Whenever my dad, Mark, refers to his childhood, it is always fascinating to hear his stories and mischief that he got up. First off, my dad grew up in a house in the 1960s and 70s with two German parents and six other brothers – so it was quite a crowded and animated household. Living in a weatherboard cottage, when I asked him where he lived he had no hesitation remembering the address; “34 Susan Street Annandale.” Scribbling down the address, he commented on the size of a weatherboard cottage house and smiles at the fact that this was the living space of seven slightly defiant boys.
When I began asking probing questions about the television that my dad remembers, he instantly began using hands to describe the size of it. The television was in the lounge room and was also placed nearby a radio and record player which dad recalls his father commonly putting on tunes to listen to. When I ask what songs he commonly played, my dad begins to hum the tune but cannot recall the name. Apparently, this was an all-time favourite of his dad.
In terms of who got dominant control of the television, dad says his father was the one who had the authority over it. Funnily enough, I could say in our household that if it is anything related to NRL football, dad definitely holds the remote in his control. When it comes to his football and particularly the Cronulla Sharks playing, nothing else will seep onto the T.V screen.
A major aspect of my interview that I came to realise was how my dad and his brothers would habitually watch certain shows. He recalls that they would always get up early to watch “that Walt Disney show,” which he believes started before 7am. Other shows that he recalls include the ‘Super Flying Fun Show,’ which they would watch before school and ‘Division Four,’ which were more so detective shows. And without any hesitation, my dad can successfully still hum the opening tune to ‘Division Four,’ which I believe he was quite proud of.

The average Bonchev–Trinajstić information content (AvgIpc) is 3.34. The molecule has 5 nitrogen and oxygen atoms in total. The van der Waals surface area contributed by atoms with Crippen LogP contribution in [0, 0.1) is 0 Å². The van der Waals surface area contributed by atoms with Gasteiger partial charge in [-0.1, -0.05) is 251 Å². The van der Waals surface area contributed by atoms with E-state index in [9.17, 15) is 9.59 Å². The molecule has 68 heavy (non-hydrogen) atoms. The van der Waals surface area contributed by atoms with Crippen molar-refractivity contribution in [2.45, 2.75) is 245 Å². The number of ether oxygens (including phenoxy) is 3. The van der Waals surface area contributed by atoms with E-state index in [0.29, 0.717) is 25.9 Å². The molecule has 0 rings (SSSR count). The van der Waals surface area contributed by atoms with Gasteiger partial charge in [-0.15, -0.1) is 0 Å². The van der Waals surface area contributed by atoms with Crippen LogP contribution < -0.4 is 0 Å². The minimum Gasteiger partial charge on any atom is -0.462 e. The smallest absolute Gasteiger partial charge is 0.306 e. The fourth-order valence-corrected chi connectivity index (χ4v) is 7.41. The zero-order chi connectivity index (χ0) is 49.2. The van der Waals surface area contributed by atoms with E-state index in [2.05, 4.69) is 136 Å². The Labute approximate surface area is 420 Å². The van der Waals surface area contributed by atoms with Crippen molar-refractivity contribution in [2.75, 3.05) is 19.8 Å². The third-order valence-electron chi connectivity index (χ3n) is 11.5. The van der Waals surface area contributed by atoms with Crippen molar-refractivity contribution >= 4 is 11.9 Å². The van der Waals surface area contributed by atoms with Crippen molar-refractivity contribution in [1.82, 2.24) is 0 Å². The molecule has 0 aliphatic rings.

My dad also recalls his mother being a big fan of homicide shows that ran on the TV including ‘Cop Shop‘ and ‘Homicide.’ When he begins to think more about these types of shows, he started to rattle off random names of actors and actresses including George Mallaby and Leonard Teale. A major motivation to watch ‘Cop Shop’, he said, was his captivation with the actress Lynda Stoner, who he believes was the true star of ‘Cop Shop.’ Funnily enough, I also suggested to my dad that his love for detective shows when he was younger might have also laid some groundwork for his future career.
As our conversation developed, my dad was surprised at all the little details that he could remember about watching television. He would periodically bring up an actor’s or actress’ name and be amused at his knowledge that he still retained over the years about them. For my dad, I believe that the television was a childhood artefact of him and his brothers being altogether and simply watching television. Ultimately, I see my dad remembering the opening tunes of these shows as being indicative of the type of entertainment value it had to him. Because all these years later he still hums the opening tunes and is pleased to know that he can still remember it exactly as it was.